21 April 2022
How the general practice of the future will look
Auditing clinic records, analysing data and sending out targeted messages to patients are all daily activities for Dr Kean-Seng Lim and his colleagues at the Mt Druitt Medical Centre in western Sydney.
The practice uses patient-centred medical home principles, a model of care which involves working in multidisciplinary primary care teams using patient data – the kind of data that is already routinely collected – to support preventative care work.
Monthly data meetings are held to determine areas of undertreatment. The focus of one meeting might be collating the practice data on every patient who has had a heart attack, and then looking at the proportion of those patients currently on statins.
“We would expect that 90% of all of our patients who had a heart attack would be on a statin, and if we discover that our metrics are dropping and only 85% are on a statin then that triggers a practice audit, where we talk about data driven improvement,” Dr Lim told Wild Health.
“The practice pharmacist will then go through and we’ll identify which patients are the ones who are undertreated and identify whether there is a valid reason for the undertreatment or not.”
If there is no valid reason for the patient not to be on a statin, there is a discussion with the patient or usual treating doctor as to what the correct action should be.
Right now, this extra work is funded by “goodwill and interest” – with expenses offset by private billings and grants – but that could all change for the better if the AMA gets its way.
Promoting the association’s new Modernising Medicare campaign this week, AMA vice president Dr Chris Moy specifically highlighted the Mt Druitt Medical Centre as already performing the types of activities it wants to see funded into the future.
“It’s a lot more advanced and a little bit more evolved in terms of the way we care,” Dr Moy said.
“They spread the workload while also providing more care for patients in a way which is much more convenient and accessible to them in the longer term, especially for people wanting to make use of new technology.”
Dr Lim’s practice adopted the medical home model in 2012, but he said the methods were really put to the test during the 2019 bushfires.
It had already rolled out a patient-provider mobile app which allowed for two-way secure messaging.
“Every day [of the fires], we would look at the smoke risk and a message will be sent out to all patients if it was a high smoke risk day,” Dr Lim said.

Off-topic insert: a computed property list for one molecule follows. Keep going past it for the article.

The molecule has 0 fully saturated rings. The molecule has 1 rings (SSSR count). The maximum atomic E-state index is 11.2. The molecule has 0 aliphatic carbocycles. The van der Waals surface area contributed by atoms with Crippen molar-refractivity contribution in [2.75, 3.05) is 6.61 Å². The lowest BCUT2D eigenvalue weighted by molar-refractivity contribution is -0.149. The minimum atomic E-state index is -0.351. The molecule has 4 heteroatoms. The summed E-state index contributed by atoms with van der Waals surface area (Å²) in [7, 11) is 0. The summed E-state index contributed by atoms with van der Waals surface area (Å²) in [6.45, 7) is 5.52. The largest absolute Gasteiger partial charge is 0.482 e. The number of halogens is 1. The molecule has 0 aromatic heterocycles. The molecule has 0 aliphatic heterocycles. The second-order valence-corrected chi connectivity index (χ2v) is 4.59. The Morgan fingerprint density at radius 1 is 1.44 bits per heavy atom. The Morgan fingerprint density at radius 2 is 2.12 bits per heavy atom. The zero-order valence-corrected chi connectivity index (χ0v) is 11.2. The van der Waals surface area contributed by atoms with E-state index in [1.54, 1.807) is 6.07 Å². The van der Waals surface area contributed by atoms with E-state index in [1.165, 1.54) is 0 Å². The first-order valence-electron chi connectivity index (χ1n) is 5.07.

“[It would just say that] our advice is to stay indoors avoid unnecessary activity and if you’ve got COPD or asthma, do your symptom score and your peak flow.
“If you’ve got a saturation monitor at home, do that and put the values into your app.”
Later in the day, one of the pharmacists or a member of the nursing team could view the results, and a doctor could contact any patients whose results had started to deteriorate.
“Some of them had already had asthma action plans or COPD action plans, so the nurse could say to them ‘please take this extra dose of medication as per your usual action plan, and we will keep doing your measurements,’” Dr Lim said.
“Doing this, we were able to keep monitoring patients whether or not they were in the practice.”
Now, around half of the clinic staff work completely remotely, everyone from admin staff to medical assistants.
“Instead of doctors doing all the message-answering, for example, we’ve got layers of other practice team members who can provide that support instead,” Dr Lim said.
Surprisingly, given that the practice had already started to move into the telehealth space pre-pandemic, Dr Lim isn’t that impressed with the current Medicare-funded telehealth model.
“We actually don’t see telehealth as it is currently done as a huge advantage over what has traditionally been done because it’s still real-time one-on-one consultations, just done through phone or video instead of face-to-face,” he said.
True telehealth, according to the former AMA NSW president, will also include things like secure messaging from one to many – like the Mt Druitt clinic did in the bushfires – as well as many to one, which basically means functionality to allow multiple different clinicians at the practice to send messages to a patient.
Regardless of whether the patient-centred medical home ends up as the future of primary care, Dr Lim said that the writing was on the wall for fee for service.
“Bespoke models of care are not scalable, you’re always going to be limited by the number of doctors and the numbers of hours there are in a day,” he said.
“The way to scale it up and improve efficiency is to allow everyone in the integrated, multidisciplinary team to be working to the top of their capacity and coordinating that care in order to minimise the risk of duplications, gaps and fragmentations.”